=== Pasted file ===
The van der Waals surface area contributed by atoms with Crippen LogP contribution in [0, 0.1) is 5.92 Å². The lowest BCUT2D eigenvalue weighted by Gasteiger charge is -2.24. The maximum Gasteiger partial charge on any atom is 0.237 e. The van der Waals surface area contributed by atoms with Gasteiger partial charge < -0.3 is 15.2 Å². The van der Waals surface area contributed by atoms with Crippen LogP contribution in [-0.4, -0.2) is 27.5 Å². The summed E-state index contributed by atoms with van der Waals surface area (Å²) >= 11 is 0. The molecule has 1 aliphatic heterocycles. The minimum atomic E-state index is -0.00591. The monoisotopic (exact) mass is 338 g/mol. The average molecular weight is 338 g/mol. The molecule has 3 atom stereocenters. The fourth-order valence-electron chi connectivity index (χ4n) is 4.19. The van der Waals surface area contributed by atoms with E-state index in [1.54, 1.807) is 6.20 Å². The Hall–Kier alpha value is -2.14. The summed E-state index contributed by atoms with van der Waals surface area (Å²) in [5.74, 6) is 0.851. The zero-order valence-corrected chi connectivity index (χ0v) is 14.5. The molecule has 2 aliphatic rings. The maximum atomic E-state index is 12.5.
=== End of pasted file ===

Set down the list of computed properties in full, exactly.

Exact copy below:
The van der Waals surface area contributed by atoms with Crippen LogP contribution in [0, 0.1) is 5.92 Å². The lowest BCUT2D eigenvalue weighted by Gasteiger charge is -2.24. The maximum Gasteiger partial charge on any atom is 0.237 e. The van der Waals surface area contributed by atoms with Gasteiger partial charge < -0.3 is 15.2 Å². The van der Waals surface area contributed by atoms with Crippen LogP contribution in [-0.4, -0.2) is 27.5 Å². The summed E-state index contributed by atoms with van der Waals surface area (Å²) >= 11 is 0. The molecule has 1 aliphatic heterocycles. The minimum atomic E-state index is -0.00591. The monoisotopic (exact) mass is 338 g/mol. The average molecular weight is 338 g/mol. The molecule has 3 atom stereocenters. The fourth-order valence-electron chi connectivity index (χ4n) is 4.19. The van der Waals surface area contributed by atoms with E-state index in [1.54, 1.807) is 6.20 Å². The Hall–Kier alpha value is -2.14. The summed E-state index contributed by atoms with van der Waals surface area (Å²) in [5.74, 6) is 0.851. The zero-order valence-corrected chi connectivity index (χ0v) is 14.5. The molecule has 2 aliphatic rings. The maximum atomic E-state index is 12.5.